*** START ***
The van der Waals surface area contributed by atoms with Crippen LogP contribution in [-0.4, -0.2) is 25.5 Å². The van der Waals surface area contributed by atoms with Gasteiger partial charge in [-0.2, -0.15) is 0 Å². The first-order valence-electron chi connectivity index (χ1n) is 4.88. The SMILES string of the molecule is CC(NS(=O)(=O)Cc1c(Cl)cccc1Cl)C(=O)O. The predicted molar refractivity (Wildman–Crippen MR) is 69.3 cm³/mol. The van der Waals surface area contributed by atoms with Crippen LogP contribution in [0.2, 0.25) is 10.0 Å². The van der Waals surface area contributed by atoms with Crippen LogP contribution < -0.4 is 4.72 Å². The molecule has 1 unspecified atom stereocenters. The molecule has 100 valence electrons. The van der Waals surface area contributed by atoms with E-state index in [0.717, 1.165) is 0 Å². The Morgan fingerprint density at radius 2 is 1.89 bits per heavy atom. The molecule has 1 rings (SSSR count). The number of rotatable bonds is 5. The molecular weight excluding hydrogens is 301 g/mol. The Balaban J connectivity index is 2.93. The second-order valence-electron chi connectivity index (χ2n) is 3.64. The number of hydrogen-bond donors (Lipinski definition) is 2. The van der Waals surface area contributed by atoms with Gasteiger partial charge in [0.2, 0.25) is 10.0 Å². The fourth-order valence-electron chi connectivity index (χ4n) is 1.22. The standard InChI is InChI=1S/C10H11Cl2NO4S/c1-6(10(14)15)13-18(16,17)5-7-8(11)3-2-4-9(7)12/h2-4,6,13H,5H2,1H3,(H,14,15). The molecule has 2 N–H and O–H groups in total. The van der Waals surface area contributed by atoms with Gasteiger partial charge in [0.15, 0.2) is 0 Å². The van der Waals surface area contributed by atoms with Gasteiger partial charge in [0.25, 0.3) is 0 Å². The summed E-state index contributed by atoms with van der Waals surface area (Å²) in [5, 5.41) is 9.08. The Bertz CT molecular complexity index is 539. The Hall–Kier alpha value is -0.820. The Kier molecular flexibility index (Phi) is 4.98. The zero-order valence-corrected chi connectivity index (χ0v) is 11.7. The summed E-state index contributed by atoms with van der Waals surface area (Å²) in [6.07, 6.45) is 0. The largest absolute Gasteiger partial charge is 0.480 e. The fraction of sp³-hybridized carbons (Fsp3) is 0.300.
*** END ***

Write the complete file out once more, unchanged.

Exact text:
The van der Waals surface area contributed by atoms with Crippen LogP contribution in [-0.4, -0.2) is 25.5 Å². The van der Waals surface area contributed by atoms with Gasteiger partial charge in [-0.2, -0.15) is 0 Å². The first-order valence-electron chi connectivity index (χ1n) is 4.88. The SMILES string of the molecule is CC(NS(=O)(=O)Cc1c(Cl)cccc1Cl)C(=O)O. The predicted molar refractivity (Wildman–Crippen MR) is 69.3 cm³/mol. The van der Waals surface area contributed by atoms with Crippen LogP contribution in [0.2, 0.25) is 10.0 Å². The van der Waals surface area contributed by atoms with Crippen LogP contribution < -0.4 is 4.72 Å². The molecule has 1 unspecified atom stereocenters. The molecule has 100 valence electrons. The van der Waals surface area contributed by atoms with E-state index in [0.717, 1.165) is 0 Å². The Morgan fingerprint density at radius 2 is 1.89 bits per heavy atom. The molecule has 1 rings (SSSR count). The number of rotatable bonds is 5. The molecular weight excluding hydrogens is 301 g/mol. The Balaban J connectivity index is 2.93. The second-order valence-electron chi connectivity index (χ2n) is 3.64. The number of hydrogen-bond donors (Lipinski definition) is 2. The van der Waals surface area contributed by atoms with Gasteiger partial charge in [0.2, 0.25) is 10.0 Å². The fourth-order valence-electron chi connectivity index (χ4n) is 1.22. The standard InChI is InChI=1S/C10H11Cl2NO4S/c1-6(10(14)15)13-18(16,17)5-7-8(11)3-2-4-9(7)12/h2-4,6,13H,5H2,1H3,(H,14,15). The molecule has 2 N–H and O–H groups in total. The van der Waals surface area contributed by atoms with Gasteiger partial charge in [0.15, 0.2) is 0 Å². The van der Waals surface area contributed by atoms with Gasteiger partial charge in [0.25, 0.3) is 0 Å². The summed E-state index contributed by atoms with van der Waals surface area (Å²) in [5, 5.41) is 9.08. The Bertz CT molecular complexity index is 539. The Hall–Kier alpha value is -0.820. The Kier molecular flexibility index (Phi) is 4.98. The zero-order valence-corrected chi connectivity index (χ0v) is 11.7. The summed E-state index contributed by atoms with van der Waals surface area (Å²) in [6.07, 6.45) is 0. The largest absolute Gasteiger partial charge is 0.480 e. The fraction of sp³-hybridized carbons (Fsp3) is 0.300.